Eminent domain headed to court Mediation efforts between Alabaster, residents fail

Pelham attorney Jim Pino says mediation efforts between the city of Alabaster and his clients in connection with an eminent domain action currently the subject of pending federal and county court action have been unsuccessful.

As a result, Pino said, the cases will

go to court.

However, Alabaster Councilmember Tommy Ryals has said the commercial development in the area will continue without the land, now the subject of eminent domain proceedings.

He stressed the development area (slated to include a Wal-mart Supercenter and a Belk department store) does not hinge on the success of eminent domain action in that area.

So, the question arises &045; why does the city of Alabaster still want the property held by Pino’s clients?

The city of Alabaster has taken property owners to Shelby County Probate Court who did not settle for the sale of their land in the city’s Interstate 65/Exit 238 Urban Redevelopment Plan area.

Pino, in turn, filed a motion for the Shelby County Probate Court to wait to rule on the condemnation proceedings pending the outcome of a federal case on behalf of landowners in the area which he represents.

City attorney Greg Morris also recently filed a motion seeking mediation in the cases in probate court. And Shelby County Probate Judge Patricia Yeager Fuhrmeister recently took both motions under advisement.

As of Monday, however, Pino said there have been no developments in federal or probate court.

However, he said of mediation efforts, &uot;We had two full days, about 20 hours of hard negotiation, through former Supreme Court Justice Ralph Cook, but we were unable to bridge the gap between the two sides.&uot;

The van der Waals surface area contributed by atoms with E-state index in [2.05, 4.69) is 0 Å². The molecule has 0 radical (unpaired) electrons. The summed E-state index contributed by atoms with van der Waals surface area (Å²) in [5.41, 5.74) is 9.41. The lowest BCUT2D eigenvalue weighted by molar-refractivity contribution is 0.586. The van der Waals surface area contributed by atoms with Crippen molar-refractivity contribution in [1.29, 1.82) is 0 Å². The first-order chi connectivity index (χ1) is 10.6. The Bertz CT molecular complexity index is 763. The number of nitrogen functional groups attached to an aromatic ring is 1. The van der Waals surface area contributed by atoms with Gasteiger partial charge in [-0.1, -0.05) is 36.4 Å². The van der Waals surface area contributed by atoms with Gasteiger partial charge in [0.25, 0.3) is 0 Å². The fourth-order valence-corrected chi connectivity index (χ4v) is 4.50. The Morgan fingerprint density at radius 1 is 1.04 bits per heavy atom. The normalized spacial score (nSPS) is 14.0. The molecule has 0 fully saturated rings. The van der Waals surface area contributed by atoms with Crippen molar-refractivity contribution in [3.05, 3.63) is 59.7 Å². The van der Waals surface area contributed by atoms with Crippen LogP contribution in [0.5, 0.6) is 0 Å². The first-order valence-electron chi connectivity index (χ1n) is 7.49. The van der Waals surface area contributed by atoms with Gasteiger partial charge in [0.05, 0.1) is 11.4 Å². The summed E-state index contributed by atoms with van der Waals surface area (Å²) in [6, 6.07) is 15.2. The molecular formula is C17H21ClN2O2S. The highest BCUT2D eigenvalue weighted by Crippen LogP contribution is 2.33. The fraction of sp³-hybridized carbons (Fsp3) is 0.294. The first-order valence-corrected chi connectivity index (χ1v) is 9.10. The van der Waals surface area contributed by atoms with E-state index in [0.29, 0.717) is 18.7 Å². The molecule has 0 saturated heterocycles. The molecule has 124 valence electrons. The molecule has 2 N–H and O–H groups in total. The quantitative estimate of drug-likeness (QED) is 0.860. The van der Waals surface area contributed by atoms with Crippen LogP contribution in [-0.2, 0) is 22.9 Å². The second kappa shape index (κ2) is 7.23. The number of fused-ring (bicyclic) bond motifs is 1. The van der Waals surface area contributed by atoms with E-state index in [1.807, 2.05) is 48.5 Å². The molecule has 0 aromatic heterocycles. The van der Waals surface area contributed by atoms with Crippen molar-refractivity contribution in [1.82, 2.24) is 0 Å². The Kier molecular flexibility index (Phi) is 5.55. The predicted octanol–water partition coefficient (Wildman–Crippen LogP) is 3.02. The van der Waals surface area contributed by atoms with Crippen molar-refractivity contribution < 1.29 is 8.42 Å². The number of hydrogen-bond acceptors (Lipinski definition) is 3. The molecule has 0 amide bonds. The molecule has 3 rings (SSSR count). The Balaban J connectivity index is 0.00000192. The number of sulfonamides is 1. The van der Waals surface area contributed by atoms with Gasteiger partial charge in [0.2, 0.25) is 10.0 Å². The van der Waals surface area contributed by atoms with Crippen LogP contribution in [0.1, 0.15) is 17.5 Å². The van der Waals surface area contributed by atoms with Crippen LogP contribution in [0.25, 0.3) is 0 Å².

According to Pino and court records, Pino’s clients include James E. and Brenda A. Hall, 100 Interstate Drive; Clifton and Mattie L. Taylor, 101 Interstate Drive;

Ernest S. and Mary L. Wright, 21 Stacey Drive; Clarence and Earnestine Oden, 75 Interstate Drive; Lillie and Carrie Spence, sisters who reside at 686 Interstate Drive; and Elizabeth Swain, Pumphouse Road, all in Alabaster.

When asked why the city still wants the land held by Pino clients, Greg Morris, Alabaster city attorney

responded, &uot;The reason the city is moving forward on the Pino clients’ property is that it needs to be redeveloped. Those properties need to come into conformity with the redevelopment plan.

&uot;We are still willing to work with Mr. Pino and his clients. And we are hopeful we can get a solution before we go to trial Nov. 20.&uot;

Nov. 20 is the date the Alabaster eminent domain complaints are set to be heard in Shelby County Probate Court.

Morris also noted that the recent mediation efforts were voluntary between the parties.

&uot;We hope to get another opportunity to mediate prior to trial.&uot;